"Because we've never directly detected whatever particle might be responsible for it, many people — experts and laypersons alike — remain skeptical of its existence. But if our Universe didn't have any dark matter, it would be a very different place. Here's how."
"On larger cosmic scales, there would be dramatically less structure overall. In a Universe without dark matter, there is no unseen "skeleton" to the cosmic web; instead, structure forms based on the strength of normal matter alone. This means that instead of a cosmic web, where you wind up with galaxies dotting the filaments that connect the great clusters of the Universe together, you'd just wind up with isolated islands of mid-sized galaxies, with not much else.
Sure, some galaxies would still group and cluster together, but there would be far less of them that do so in a Universe without dark matter."
"We can tell that dark matter exists and even infer some of its properties by observing how it affects the matter and light we can observe, particularly in large-scale astrophysical environments. But the fact that dark matter has eluded direct, laboratory detection thus far means that a number of its properties remain open questions. Here are five things we know about dark matter, along with five that we don't, as we probe the limits of our scientific frontiers."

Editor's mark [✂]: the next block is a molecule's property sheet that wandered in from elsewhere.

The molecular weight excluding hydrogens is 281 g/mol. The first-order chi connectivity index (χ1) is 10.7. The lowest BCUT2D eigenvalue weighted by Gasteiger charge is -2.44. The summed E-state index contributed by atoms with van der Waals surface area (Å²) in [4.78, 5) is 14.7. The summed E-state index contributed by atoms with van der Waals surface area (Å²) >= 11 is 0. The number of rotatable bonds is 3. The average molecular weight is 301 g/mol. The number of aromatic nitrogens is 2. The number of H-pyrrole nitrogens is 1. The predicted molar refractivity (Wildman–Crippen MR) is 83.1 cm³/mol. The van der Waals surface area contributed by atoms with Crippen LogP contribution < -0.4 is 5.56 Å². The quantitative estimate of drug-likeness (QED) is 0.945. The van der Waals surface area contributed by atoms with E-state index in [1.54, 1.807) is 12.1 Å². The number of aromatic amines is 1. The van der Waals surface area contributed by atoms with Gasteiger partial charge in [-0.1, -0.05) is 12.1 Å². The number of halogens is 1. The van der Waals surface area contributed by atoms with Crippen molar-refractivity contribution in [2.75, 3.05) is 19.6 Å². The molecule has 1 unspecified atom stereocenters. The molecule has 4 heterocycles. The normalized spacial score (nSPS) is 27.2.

"4.) Dark matter's effects are most dominant, on average, in the smallest galaxies of all.
This one's a little bit counterintuitive, but has been observationally validated practically everywhere we look. Under the laws of gravitation, all forms of matter are treated equally. But the other forces, like nuclear and electromagnetic forces, only affect normal matter. When a large burst of star formation takes place in a galaxy, all of that radiation simply passes through the dark matter, but it can collide with and be absorbed by the normal matter.
This means that if your galaxy is low enough in mass overall, that normal matter can be expelled by intense episodes of star formation. The smaller and lower-in-mass your galaxy is, the greater the amount of normal matter that will be expelled, while all the dark matter will remain. In the most striking examples of all, dwarf galaxies Segue 1 and Segue 3, both satellites of the Milky Way, contain only a few hundred stars, but some 600,000 solar masses of material overall. The dark matter-to-normal matter ratio is approximately 1000-to-1, as opposed to 5-to-1 in most large-scale structures."
I find the current state of trolls absurd. After not looking at all for decades AND FINDING NOTHING Trolls act like spoiled little children screaming and acting out that they are right and it doesn't matter what anyone says they are right because they say it.